Lactation Stations | BCTC

Lactation Stations

Welcome to your breastfeeding-friendly college

Congratulations on your decision to feed your baby mother's milk! Your baby deserves the
best possible start in life and mother's milk provides that!

BCTC recognizes the importance of breastfeeding for you and your baby and is a "Breastfeeding Friendly College". You can return to school and still provide your baby with the best possible source of nutrition -- mother's milk. Mother's milk provides your baby with the most nutritionally complete, easily digested, convenient, and economical source of nourishment. In addition, mother's milk has many health benefits for your baby including a reduction in the incidence and severity of ear infections, respiratory infections, gastrointestinal infections, and allergies.

Breastfeeding enhances the bond between you and your baby. Benefits for you, as the mother, include more time spent with the baby instead of preparing formula, less risk of premenopausal breast cancer, and more relaxation and stress relief due to hormones produced during lactation. Your decision to breastfeed your baby may provide lifetime benefits for you and your baby!

Participants in the BCTC Lactation Support Program are asked to follow the Participant
Guidelines outlined below.

If you have questions or concerns contact your personal
Lactation Consultant, the BCTC Certified Lactation Counselor, your family physician, or other
community breastfeeding support groups.

Participant Guidelines

You can register to use any lactation room using the online Lactation Support Registration Form. Each campus has a sign-in location and key located near the lactation room. You will return the key, after each visit to the room.

The Kentucky Cabinet for Health and Family Services Breastfeeding site has information and links to various breast pump manufacturers and retailers, as well as information about your local La Leche League Leader, and Lactation Consultants for information regarding good quality pumps. Community WIC Programs have breastfeeding coordinators who can also help you with decisions about purchasing or renting a pump.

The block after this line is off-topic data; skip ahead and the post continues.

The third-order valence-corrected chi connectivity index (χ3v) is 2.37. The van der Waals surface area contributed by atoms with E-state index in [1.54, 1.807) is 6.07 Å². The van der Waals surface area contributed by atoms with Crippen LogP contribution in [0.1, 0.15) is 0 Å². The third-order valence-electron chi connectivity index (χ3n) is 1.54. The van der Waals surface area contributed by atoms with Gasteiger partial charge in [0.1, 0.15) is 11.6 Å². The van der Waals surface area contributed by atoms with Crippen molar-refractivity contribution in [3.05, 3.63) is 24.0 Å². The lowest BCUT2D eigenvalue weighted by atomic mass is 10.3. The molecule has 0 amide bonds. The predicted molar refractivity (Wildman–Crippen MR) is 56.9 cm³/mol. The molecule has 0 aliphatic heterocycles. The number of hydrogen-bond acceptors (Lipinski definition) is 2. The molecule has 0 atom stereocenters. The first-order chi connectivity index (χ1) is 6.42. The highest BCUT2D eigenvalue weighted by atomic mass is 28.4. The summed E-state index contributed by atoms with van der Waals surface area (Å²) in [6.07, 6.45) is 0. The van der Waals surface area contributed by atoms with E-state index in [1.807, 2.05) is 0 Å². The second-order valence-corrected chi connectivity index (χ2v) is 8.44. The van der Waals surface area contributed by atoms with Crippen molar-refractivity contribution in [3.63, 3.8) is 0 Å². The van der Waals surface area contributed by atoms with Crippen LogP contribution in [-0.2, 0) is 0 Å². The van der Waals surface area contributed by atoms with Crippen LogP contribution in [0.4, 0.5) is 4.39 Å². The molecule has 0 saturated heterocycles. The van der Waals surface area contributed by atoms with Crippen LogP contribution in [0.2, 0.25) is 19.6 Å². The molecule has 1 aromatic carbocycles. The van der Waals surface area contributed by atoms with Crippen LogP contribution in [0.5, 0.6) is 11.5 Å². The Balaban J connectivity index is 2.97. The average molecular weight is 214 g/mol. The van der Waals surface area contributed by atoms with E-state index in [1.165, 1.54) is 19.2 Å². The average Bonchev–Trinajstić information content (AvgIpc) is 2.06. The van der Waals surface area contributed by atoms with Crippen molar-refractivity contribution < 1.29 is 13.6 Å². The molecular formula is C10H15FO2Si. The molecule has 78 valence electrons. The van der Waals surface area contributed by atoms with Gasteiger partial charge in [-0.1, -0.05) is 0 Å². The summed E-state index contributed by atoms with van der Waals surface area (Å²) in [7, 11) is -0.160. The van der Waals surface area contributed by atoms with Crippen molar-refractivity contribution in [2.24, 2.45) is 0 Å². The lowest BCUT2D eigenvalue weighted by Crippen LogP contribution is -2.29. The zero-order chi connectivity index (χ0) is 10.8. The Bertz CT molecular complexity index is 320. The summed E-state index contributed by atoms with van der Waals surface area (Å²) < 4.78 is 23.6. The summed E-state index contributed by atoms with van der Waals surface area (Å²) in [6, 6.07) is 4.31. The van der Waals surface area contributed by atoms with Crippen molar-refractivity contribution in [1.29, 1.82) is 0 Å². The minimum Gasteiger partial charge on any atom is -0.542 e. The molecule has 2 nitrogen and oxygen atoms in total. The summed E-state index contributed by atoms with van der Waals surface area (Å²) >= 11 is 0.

Your pumping equipment should be rinsed well after each use. It is recommended that
you rinse your pumping equipment first in cold water and then wash with hot soapy
water and rinsed well on a daily basis to avoid contamination.

Good hand washing before and after pumping is essential to prevent contamination of
your milk, your pumping equipment and the environment. Hand sanitizers are stocked
in each room.

If you do not have access to a refrigerator when on campus, an insulated cooler bag
with “blue ice” packs will keep your milk safe all day, and while transporting your milk
from campus to home.

Each woman using the room is responsible for cleaning up after her use of the room.
Please ensure that you clean up any spills. Disinfectant wipes are available in each room
for this purpose.

Signing in each time you use the room provides important information about room
usage and adequacy of each room. This log also demonstrates the importance of
providing this room for breastfeeding mothers.

Each room has a notebook available for women to write comments or suggestions.
There are also “Comment” slips at the sign-in area, which can be filled out and placed in
the sign-in box. Please feel free to share your comments, suggestions, or concerns.

Campus Locations

Campus Room


Oswald Building, Room 337C


Student Lounge Area, Room 109


Room 213


Room 155, Cubicle #3


Building C, Room 111


Science Education Building, Room 206
The Den, Room 136


Child Development Center, Room 104F


Additional Resources

Tips for Mothers Who Pump

  • Frequency is the key. Plan unrestricted nursing throughout evenings, nights, weekends and
    days off. Milk production is based on supply and demand. Frequent breastfeeding when
    you are with your baby and regular milk expression when away from your baby will help